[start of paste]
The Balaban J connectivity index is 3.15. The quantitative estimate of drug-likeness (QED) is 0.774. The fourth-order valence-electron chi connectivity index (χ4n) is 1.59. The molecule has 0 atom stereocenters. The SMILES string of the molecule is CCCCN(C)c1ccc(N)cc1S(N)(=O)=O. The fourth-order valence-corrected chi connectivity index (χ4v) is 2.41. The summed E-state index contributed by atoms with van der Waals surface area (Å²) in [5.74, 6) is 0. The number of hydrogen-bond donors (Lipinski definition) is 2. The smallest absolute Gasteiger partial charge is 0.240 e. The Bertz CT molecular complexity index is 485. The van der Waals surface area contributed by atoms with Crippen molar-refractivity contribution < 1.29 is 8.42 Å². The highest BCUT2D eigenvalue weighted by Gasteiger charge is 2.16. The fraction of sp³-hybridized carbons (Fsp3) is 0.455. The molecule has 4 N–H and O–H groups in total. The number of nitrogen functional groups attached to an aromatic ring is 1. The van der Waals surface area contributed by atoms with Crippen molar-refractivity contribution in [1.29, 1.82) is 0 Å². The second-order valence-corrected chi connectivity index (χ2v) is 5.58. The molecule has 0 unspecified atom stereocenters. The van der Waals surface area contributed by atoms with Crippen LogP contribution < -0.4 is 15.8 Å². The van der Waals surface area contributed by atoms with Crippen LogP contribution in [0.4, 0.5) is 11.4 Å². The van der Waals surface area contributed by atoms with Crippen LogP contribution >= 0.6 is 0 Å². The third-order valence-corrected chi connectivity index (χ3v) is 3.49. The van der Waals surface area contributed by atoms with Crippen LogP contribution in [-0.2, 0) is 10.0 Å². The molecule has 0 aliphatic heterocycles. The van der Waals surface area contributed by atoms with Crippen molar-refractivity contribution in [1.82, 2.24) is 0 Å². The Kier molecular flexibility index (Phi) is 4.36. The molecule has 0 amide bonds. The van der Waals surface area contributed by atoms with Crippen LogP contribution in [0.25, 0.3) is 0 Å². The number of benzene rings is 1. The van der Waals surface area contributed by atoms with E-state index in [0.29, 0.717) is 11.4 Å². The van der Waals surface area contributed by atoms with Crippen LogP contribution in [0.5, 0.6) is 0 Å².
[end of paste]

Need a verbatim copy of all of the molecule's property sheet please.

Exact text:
The Balaban J connectivity index is 3.15. The quantitative estimate of drug-likeness (QED) is 0.774. The fourth-order valence-electron chi connectivity index (χ4n) is 1.59. The molecule has 0 atom stereocenters. The SMILES string of the molecule is CCCCN(C)c1ccc(N)cc1S(N)(=O)=O. The fourth-order valence-corrected chi connectivity index (χ4v) is 2.41. The summed E-state index contributed by atoms with van der Waals surface area (Å²) in [5.74, 6) is 0. The number of hydrogen-bond donors (Lipinski definition) is 2. The smallest absolute Gasteiger partial charge is 0.240 e. The Bertz CT molecular complexity index is 485. The van der Waals surface area contributed by atoms with Crippen molar-refractivity contribution < 1.29 is 8.42 Å². The highest BCUT2D eigenvalue weighted by Gasteiger charge is 2.16. The fraction of sp³-hybridized carbons (Fsp3) is 0.455. The molecule has 4 N–H and O–H groups in total. The number of nitrogen functional groups attached to an aromatic ring is 1. The van der Waals surface area contributed by atoms with Crippen molar-refractivity contribution in [1.29, 1.82) is 0 Å². The second-order valence-corrected chi connectivity index (χ2v) is 5.58. The molecule has 0 unspecified atom stereocenters. The van der Waals surface area contributed by atoms with Crippen LogP contribution < -0.4 is 15.8 Å². The van der Waals surface area contributed by atoms with Crippen LogP contribution in [0.4, 0.5) is 11.4 Å². The van der Waals surface area contributed by atoms with Crippen LogP contribution >= 0.6 is 0 Å². The third-order valence-corrected chi connectivity index (χ3v) is 3.49. The van der Waals surface area contributed by atoms with Crippen LogP contribution in [-0.2, 0) is 10.0 Å². The molecule has 0 aliphatic heterocycles. The van der Waals surface area contributed by atoms with Crippen molar-refractivity contribution in [1.82, 2.24) is 0 Å². The Kier molecular flexibility index (Phi) is 4.36. The molecule has 0 amide bonds. The van der Waals surface area contributed by atoms with Crippen LogP contribution in [0.25, 0.3) is 0 Å². The number of benzene rings is 1. The van der Waals surface area contributed by atoms with E-state index in [0.29, 0.717) is 11.4 Å². The van der Waals surface area contributed by atoms with Crippen LogP contribution in [0.5, 0.6) is 0 Å².